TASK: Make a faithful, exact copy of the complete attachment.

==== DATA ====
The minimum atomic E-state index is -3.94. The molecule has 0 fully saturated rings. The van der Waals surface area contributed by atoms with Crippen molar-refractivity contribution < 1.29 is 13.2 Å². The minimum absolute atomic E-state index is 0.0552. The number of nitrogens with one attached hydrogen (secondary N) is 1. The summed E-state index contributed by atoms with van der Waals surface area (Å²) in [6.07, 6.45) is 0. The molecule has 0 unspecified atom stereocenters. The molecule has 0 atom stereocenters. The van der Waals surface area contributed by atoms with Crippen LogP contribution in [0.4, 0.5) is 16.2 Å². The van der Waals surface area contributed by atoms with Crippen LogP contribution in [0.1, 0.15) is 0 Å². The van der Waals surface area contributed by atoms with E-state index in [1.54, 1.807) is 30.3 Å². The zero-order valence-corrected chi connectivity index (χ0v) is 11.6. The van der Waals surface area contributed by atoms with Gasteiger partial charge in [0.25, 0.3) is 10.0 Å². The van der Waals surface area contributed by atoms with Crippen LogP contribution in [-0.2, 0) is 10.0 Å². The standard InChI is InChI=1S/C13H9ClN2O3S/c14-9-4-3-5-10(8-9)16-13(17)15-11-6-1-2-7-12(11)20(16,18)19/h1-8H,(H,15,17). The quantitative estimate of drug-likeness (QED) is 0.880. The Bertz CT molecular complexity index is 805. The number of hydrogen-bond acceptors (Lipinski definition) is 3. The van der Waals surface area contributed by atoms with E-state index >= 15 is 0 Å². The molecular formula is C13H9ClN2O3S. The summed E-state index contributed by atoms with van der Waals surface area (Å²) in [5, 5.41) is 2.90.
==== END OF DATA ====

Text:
The minimum atomic E-state index is -3.94. The molecule has 0 fully saturated rings. The van der Waals surface area contributed by atoms with Crippen molar-refractivity contribution < 1.29 is 13.2 Å². The minimum absolute atomic E-state index is 0.0552. The number of nitrogens with one attached hydrogen (secondary N) is 1. The summed E-state index contributed by atoms with van der Waals surface area (Å²) in [6.07, 6.45) is 0. The molecule has 0 unspecified atom stereocenters. The molecule has 0 atom stereocenters. The van der Waals surface area contributed by atoms with Crippen LogP contribution in [0.4, 0.5) is 16.2 Å². The van der Waals surface area contributed by atoms with Crippen LogP contribution in [0.1, 0.15) is 0 Å². The van der Waals surface area contributed by atoms with E-state index in [1.54, 1.807) is 30.3 Å². The zero-order valence-corrected chi connectivity index (χ0v) is 11.6. The van der Waals surface area contributed by atoms with Gasteiger partial charge in [0.25, 0.3) is 10.0 Å². The van der Waals surface area contributed by atoms with Crippen LogP contribution in [-0.2, 0) is 10.0 Å². The standard InChI is InChI=1S/C13H9ClN2O3S/c14-9-4-3-5-10(8-9)16-13(17)15-11-6-1-2-7-12(11)20(16,18)19/h1-8H,(H,15,17). The quantitative estimate of drug-likeness (QED) is 0.880. The Bertz CT molecular complexity index is 805. The number of hydrogen-bond acceptors (Lipinski definition) is 3. The van der Waals surface area contributed by atoms with E-state index >= 15 is 0 Å². The molecular formula is C13H9ClN2O3S. The summed E-state index contributed by atoms with van der Waals surface area (Å²) in [5, 5.41) is 2.90.